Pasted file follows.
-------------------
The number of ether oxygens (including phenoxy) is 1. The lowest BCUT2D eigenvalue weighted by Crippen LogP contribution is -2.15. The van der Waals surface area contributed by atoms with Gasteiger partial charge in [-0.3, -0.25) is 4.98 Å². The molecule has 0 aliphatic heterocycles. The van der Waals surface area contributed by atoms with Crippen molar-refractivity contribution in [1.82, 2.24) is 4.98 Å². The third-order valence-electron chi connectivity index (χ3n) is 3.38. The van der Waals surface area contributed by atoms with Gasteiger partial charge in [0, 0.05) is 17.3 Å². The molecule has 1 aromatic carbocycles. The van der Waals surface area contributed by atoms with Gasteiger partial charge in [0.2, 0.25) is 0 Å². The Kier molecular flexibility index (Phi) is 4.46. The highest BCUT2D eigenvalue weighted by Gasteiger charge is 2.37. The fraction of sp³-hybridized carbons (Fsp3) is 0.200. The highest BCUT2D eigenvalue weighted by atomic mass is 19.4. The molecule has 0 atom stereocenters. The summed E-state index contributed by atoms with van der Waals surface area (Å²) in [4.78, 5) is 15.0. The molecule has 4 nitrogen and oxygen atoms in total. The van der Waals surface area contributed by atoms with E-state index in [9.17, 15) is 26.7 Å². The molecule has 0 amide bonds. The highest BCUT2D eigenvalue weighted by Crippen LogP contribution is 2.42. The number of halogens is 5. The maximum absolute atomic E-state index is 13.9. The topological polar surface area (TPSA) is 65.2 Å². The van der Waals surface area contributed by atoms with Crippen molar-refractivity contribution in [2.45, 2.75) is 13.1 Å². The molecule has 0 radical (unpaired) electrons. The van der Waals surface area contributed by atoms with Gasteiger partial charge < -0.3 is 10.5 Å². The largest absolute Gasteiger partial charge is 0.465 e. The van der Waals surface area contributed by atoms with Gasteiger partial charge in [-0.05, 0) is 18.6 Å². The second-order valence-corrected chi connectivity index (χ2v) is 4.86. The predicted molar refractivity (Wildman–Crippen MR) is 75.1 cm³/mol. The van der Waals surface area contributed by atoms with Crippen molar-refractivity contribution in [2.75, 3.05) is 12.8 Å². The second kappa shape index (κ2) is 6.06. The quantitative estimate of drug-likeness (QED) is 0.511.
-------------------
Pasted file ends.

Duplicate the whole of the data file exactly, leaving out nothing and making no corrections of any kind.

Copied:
The number of ether oxygens (including phenoxy) is 1. The lowest BCUT2D eigenvalue weighted by Crippen LogP contribution is -2.15. The van der Waals surface area contributed by atoms with Gasteiger partial charge in [-0.3, -0.25) is 4.98 Å². The molecule has 0 aliphatic heterocycles. The van der Waals surface area contributed by atoms with Crippen molar-refractivity contribution in [1.82, 2.24) is 4.98 Å². The third-order valence-electron chi connectivity index (χ3n) is 3.38. The van der Waals surface area contributed by atoms with Gasteiger partial charge in [0, 0.05) is 17.3 Å². The molecule has 1 aromatic carbocycles. The van der Waals surface area contributed by atoms with Gasteiger partial charge in [0.2, 0.25) is 0 Å². The Kier molecular flexibility index (Phi) is 4.46. The highest BCUT2D eigenvalue weighted by Gasteiger charge is 2.37. The fraction of sp³-hybridized carbons (Fsp3) is 0.200. The highest BCUT2D eigenvalue weighted by atomic mass is 19.4. The molecule has 0 atom stereocenters. The summed E-state index contributed by atoms with van der Waals surface area (Å²) in [4.78, 5) is 15.0. The molecule has 4 nitrogen and oxygen atoms in total. The van der Waals surface area contributed by atoms with E-state index in [9.17, 15) is 26.7 Å². The molecule has 0 amide bonds. The highest BCUT2D eigenvalue weighted by Crippen LogP contribution is 2.42. The number of halogens is 5. The maximum absolute atomic E-state index is 13.9. The topological polar surface area (TPSA) is 65.2 Å². The van der Waals surface area contributed by atoms with Crippen molar-refractivity contribution in [2.45, 2.75) is 13.1 Å². The molecule has 0 radical (unpaired) electrons. The van der Waals surface area contributed by atoms with Gasteiger partial charge < -0.3 is 10.5 Å². The largest absolute Gasteiger partial charge is 0.465 e. The van der Waals surface area contributed by atoms with Gasteiger partial charge in [-0.05, 0) is 18.6 Å². The second-order valence-corrected chi connectivity index (χ2v) is 4.86. The predicted molar refractivity (Wildman–Crippen MR) is 75.1 cm³/mol. The van der Waals surface area contributed by atoms with Crippen molar-refractivity contribution in [2.75, 3.05) is 12.8 Å². The second kappa shape index (κ2) is 6.06. The quantitative estimate of drug-likeness (QED) is 0.511.